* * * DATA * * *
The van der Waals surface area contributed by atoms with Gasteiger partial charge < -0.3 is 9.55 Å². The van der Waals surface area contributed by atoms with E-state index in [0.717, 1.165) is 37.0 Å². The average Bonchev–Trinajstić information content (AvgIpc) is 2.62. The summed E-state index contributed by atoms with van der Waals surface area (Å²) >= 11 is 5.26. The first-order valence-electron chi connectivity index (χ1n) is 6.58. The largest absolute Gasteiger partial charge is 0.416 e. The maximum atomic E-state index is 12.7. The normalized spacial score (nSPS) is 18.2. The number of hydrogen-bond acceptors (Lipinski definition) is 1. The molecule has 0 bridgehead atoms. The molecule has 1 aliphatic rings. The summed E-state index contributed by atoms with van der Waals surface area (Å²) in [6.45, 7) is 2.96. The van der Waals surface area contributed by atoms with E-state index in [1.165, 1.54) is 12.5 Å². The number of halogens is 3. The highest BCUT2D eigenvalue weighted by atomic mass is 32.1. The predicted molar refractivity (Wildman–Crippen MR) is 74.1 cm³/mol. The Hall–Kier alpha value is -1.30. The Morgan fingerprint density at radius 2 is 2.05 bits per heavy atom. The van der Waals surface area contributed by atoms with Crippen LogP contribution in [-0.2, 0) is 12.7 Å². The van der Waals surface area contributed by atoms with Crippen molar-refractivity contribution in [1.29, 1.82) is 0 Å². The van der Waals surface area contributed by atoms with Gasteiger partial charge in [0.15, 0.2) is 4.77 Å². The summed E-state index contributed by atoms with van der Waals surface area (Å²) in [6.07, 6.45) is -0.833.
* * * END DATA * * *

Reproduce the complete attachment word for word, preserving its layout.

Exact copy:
The van der Waals surface area contributed by atoms with Gasteiger partial charge < -0.3 is 9.55 Å². The van der Waals surface area contributed by atoms with E-state index in [0.717, 1.165) is 37.0 Å². The average Bonchev–Trinajstić information content (AvgIpc) is 2.62. The summed E-state index contributed by atoms with van der Waals surface area (Å²) >= 11 is 5.26. The first-order valence-electron chi connectivity index (χ1n) is 6.58. The largest absolute Gasteiger partial charge is 0.416 e. The maximum atomic E-state index is 12.7. The normalized spacial score (nSPS) is 18.2. The number of hydrogen-bond acceptors (Lipinski definition) is 1. The molecule has 0 bridgehead atoms. The molecule has 1 aliphatic rings. The summed E-state index contributed by atoms with van der Waals surface area (Å²) in [6.45, 7) is 2.96. The van der Waals surface area contributed by atoms with E-state index in [1.165, 1.54) is 12.5 Å². The number of halogens is 3. The highest BCUT2D eigenvalue weighted by atomic mass is 32.1. The predicted molar refractivity (Wildman–Crippen MR) is 74.1 cm³/mol. The Hall–Kier alpha value is -1.30. The Morgan fingerprint density at radius 2 is 2.05 bits per heavy atom. The van der Waals surface area contributed by atoms with Crippen LogP contribution in [-0.2, 0) is 12.7 Å². The van der Waals surface area contributed by atoms with Crippen molar-refractivity contribution in [1.29, 1.82) is 0 Å². The van der Waals surface area contributed by atoms with Gasteiger partial charge in [0.15, 0.2) is 4.77 Å². The summed E-state index contributed by atoms with van der Waals surface area (Å²) in [6.07, 6.45) is -0.833.